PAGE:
Historically, rape has been a crime that is treated differently by our society and our criminal justice system. Consider these scenarios:

  • asking a victim of a mugging, "Why were you walking in the street alone in expensive clothes at 10 pm when you were mugged? Perhaps you were asking to be mugged? Questions about where you were, why and what you were wearing are commonly asked of rape victims, or
  • asking someone who had been punched in the face "You said your heart was pounding and you cried out; might that indicate you enjoyed the encounter?" (yes rape victims have been asked about orgasm or other about whether, in the case of date rape, they had enjoyed kissing or other activities previous to the assault), or
  • "You report you had a few drinks with dinner before your home was burglarized, might the burglars interpreted that as an invitation to come into your home and steal everything you own?"Having a few drinks or even being intoxicated is not an invitation to be sexually violated...ever!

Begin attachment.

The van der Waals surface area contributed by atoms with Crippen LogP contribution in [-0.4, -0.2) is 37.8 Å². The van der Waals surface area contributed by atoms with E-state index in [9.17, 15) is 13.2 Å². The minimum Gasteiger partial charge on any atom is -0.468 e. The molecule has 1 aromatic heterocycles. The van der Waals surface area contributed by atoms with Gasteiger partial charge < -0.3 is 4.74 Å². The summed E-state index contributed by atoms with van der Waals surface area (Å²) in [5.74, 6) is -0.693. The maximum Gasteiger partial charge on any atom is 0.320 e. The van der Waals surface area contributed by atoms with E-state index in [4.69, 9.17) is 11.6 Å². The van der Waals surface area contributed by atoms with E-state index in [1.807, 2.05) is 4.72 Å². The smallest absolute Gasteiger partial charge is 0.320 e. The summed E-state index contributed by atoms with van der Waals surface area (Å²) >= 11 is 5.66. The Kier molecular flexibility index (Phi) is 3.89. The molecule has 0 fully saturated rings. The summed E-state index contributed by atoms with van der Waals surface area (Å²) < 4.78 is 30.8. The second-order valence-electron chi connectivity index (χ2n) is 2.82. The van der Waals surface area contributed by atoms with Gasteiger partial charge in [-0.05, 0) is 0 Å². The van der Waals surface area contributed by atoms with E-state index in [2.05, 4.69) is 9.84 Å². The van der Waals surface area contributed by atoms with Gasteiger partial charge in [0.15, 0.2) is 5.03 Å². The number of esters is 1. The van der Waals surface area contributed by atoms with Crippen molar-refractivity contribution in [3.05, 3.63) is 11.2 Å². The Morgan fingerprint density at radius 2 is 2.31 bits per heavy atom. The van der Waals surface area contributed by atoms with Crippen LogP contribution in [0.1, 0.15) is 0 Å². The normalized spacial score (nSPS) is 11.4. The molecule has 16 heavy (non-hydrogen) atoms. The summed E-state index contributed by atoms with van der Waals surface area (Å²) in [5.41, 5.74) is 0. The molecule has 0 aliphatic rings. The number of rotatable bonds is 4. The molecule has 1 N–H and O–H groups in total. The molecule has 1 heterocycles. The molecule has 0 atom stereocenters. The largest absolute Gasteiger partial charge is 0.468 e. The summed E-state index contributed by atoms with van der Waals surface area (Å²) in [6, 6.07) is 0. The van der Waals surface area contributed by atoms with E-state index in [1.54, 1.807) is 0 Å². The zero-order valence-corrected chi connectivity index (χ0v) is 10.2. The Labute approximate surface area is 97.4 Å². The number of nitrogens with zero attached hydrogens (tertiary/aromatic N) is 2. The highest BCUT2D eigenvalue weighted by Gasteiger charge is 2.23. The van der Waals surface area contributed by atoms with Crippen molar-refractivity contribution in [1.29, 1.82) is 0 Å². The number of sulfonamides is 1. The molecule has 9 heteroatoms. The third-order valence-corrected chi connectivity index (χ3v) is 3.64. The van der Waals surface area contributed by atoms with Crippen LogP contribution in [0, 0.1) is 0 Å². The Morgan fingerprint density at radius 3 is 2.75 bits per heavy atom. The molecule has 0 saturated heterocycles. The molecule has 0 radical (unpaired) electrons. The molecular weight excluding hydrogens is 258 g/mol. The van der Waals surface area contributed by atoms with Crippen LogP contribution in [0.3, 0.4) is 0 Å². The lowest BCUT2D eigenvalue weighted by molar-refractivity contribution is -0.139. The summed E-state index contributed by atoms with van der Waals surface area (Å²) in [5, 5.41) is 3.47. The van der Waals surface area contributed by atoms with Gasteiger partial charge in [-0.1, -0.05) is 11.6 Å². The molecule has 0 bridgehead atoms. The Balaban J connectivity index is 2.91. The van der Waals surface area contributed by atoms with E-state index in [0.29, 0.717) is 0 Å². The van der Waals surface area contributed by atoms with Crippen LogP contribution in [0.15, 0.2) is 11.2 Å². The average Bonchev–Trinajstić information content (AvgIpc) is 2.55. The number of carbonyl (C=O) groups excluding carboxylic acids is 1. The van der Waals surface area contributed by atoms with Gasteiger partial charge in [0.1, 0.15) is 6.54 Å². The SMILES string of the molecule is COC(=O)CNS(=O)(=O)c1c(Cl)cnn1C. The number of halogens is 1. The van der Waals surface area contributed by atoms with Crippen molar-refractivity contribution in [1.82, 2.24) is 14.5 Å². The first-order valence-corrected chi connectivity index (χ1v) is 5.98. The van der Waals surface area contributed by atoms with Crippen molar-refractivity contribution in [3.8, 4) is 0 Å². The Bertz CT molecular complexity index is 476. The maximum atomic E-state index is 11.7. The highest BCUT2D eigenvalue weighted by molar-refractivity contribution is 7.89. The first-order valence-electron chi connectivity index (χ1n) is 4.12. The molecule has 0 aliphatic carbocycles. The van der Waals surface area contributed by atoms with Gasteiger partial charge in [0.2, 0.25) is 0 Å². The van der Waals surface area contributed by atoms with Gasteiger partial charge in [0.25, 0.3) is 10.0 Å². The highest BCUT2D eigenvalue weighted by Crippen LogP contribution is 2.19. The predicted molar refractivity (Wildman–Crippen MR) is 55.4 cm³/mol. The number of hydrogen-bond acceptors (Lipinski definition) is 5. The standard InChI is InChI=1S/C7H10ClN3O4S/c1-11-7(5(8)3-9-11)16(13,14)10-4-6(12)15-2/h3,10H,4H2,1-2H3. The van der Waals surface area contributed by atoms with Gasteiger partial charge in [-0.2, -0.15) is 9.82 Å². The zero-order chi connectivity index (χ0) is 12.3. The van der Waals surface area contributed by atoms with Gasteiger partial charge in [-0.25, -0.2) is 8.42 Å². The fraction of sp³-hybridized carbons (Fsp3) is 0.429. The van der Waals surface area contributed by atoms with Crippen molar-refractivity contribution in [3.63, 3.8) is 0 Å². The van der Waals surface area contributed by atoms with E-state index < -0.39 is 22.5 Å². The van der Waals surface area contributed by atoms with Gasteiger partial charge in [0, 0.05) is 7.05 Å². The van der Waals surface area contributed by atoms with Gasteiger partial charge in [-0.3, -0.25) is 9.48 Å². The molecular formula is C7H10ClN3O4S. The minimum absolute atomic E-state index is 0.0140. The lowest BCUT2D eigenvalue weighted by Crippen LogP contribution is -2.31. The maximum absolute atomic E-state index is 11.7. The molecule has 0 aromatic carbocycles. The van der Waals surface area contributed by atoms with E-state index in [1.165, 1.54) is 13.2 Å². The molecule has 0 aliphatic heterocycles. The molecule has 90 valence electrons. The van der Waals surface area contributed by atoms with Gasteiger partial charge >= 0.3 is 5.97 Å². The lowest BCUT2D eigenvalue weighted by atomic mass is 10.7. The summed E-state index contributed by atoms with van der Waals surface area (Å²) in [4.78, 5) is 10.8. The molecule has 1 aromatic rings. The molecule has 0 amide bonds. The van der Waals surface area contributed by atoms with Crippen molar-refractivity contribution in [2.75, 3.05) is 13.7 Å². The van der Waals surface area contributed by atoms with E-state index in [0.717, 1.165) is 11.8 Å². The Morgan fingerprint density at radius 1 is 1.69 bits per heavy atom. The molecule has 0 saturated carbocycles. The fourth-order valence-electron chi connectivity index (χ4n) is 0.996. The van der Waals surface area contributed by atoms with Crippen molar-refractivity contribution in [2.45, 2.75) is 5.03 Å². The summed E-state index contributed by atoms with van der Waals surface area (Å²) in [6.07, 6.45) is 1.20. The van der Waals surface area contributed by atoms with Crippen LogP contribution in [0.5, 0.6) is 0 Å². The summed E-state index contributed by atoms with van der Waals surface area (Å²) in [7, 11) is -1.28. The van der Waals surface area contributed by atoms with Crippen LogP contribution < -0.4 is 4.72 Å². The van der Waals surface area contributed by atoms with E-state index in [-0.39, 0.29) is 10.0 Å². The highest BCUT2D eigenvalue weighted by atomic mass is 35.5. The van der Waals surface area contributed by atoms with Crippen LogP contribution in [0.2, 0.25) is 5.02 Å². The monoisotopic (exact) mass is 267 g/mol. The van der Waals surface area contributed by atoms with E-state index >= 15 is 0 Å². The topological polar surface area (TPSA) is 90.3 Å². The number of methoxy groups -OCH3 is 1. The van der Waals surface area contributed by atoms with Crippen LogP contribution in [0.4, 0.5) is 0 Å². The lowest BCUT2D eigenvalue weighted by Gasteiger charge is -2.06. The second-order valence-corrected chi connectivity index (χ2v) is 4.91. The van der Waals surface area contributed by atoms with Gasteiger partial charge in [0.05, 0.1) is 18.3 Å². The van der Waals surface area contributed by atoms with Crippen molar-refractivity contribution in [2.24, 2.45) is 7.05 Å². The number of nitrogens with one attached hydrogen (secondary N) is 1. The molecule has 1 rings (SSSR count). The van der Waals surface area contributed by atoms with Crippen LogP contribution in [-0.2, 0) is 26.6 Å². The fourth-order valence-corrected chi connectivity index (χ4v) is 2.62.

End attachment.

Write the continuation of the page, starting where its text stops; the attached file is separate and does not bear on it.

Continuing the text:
Think these questions just happened way back when'... think again. Tyler Kincade, reporter/senior editor for the Huff Post examines some current 'excuses' for rape... and makes it clear that a woman is not a bicycle or a car. And the answer to ending rape is to focus on the true cause of the rape.. 

Shine a Light… Save a Life

This segment of the Today Show shines a light on domestic violence: Through the words of several courageous survivors we can better understand:
Tamron Hall Shines the Light on
Domestic Violence...
 in her sister's memory

  • how it starts
  • why women stay
  • how hard it is to ask for help ("If just one person had asked I would have opened up")
  • what middle school girls need to know
  • what to say to someone and how to help.
I don't need to say more... these survivors have spoken from the heart to help others.Watch it-- so we can all shine a light to end domestic violence. 

Shine a Light… Save a Life

This segment of the Today Show shines a light on domestic violence: Through the words of several courageous survivors we can better understand:
Tamron Hall Shines the Light on
Domestic Violence...
 in her sister's memory

  • how it starts
  • why women stay
  • how hard it is to ask for help ("If just one person had asked I would have opened up")
  • what middle school girls need to know
  • what to say to someone and how to help.